Posted on Jan 27, 2011, 6 a.m.
Dietary supplementation of the docosahexanoic acid (DHA), an omega-3 fatty acid, may help to prevent traumatic brain injury, in a lab animal model.
Traumatic brain injury (TBI) is a serious medical condition whose incidence among athletes engaged in impact sports, as well as soldiers in the military, is on the rise. To-date there has been little advancement in the area of prophylactic measures to prevent brain injury. Julian Bailes, from West Virginia University (West Virginia, USA), and colleagues studied a group of 16 adult male rats. The animals received daily doses of docosahexanoic acid (DHA), an omega-3 fatty acid, at 0, 3, 12, or 40 mg/kg for 30 days prior to inducement of a traumatic brain injury. The team found that the animals that received the highest dose of DHA incurred significantly reduced brain tissue damage, as compared to the other study animals. Notably, levels of beta amyloid precursor protein (APP), an anatomical marker of brain injury, measured 1.15 APP positive axons per high power field in the high dose group, as compared with 6.78 in animals that did not consume supplemental DHA. As well, high-dose animals also had decreased expression of caspase 3 and macrophages, which are considered to be key indicators of brain cell death. Finally, DHA was also associated with reduced behavioral impairment, as measured by performance in a water maze. Writing that: “Dietary supplementation with DHA increases serum levels and, if given prior to traumatic brain injury, reduces the injury response,” the researchers urge that: “The potential for DHA to provide prophylactic benefit to the brain against traumatic injury appears promising.”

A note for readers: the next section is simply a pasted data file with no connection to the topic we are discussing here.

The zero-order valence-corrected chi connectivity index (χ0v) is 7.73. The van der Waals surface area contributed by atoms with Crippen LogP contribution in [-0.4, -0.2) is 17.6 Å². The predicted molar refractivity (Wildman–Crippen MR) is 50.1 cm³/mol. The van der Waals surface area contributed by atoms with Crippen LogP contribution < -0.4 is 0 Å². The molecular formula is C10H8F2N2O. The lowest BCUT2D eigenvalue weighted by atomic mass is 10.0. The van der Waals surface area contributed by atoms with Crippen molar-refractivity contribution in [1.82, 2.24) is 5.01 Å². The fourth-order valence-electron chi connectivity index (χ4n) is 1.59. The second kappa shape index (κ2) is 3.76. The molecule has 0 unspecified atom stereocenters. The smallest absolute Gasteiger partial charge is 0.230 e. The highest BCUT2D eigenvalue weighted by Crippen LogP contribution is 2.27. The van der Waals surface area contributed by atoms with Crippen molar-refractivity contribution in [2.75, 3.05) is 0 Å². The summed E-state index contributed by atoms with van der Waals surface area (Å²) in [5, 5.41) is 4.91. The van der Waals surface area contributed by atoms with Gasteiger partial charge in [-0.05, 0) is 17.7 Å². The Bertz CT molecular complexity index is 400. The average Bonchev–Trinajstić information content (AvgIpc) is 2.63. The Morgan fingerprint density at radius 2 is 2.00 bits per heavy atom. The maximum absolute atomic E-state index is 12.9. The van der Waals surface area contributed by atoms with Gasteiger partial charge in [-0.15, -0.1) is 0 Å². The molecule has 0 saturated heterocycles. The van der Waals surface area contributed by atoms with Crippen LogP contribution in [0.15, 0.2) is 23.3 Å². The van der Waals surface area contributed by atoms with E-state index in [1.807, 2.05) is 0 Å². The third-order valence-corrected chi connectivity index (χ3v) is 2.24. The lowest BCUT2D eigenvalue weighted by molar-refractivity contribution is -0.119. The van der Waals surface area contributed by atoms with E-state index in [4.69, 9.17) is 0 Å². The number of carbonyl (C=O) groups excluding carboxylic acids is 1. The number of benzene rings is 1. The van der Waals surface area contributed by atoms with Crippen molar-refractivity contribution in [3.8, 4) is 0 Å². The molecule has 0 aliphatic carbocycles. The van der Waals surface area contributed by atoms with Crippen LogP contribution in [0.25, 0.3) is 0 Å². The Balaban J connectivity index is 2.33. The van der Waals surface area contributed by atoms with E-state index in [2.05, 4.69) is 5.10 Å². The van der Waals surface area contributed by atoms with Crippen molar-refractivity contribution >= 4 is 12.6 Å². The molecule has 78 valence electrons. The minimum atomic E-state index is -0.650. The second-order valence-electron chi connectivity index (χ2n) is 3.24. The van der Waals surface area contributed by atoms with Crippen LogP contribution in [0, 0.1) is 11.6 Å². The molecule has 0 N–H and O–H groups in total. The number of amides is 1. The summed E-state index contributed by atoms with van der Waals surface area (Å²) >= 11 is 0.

Mills, James D; Hadley, Kevin; Bailes, Julian E. “Dietary Supplementation With the Omega-3 Fatty Acid Docosahexaenoic Acid in Traumatic Brain Injury.” Neurosurgery. 68(2):474-481, February 2011.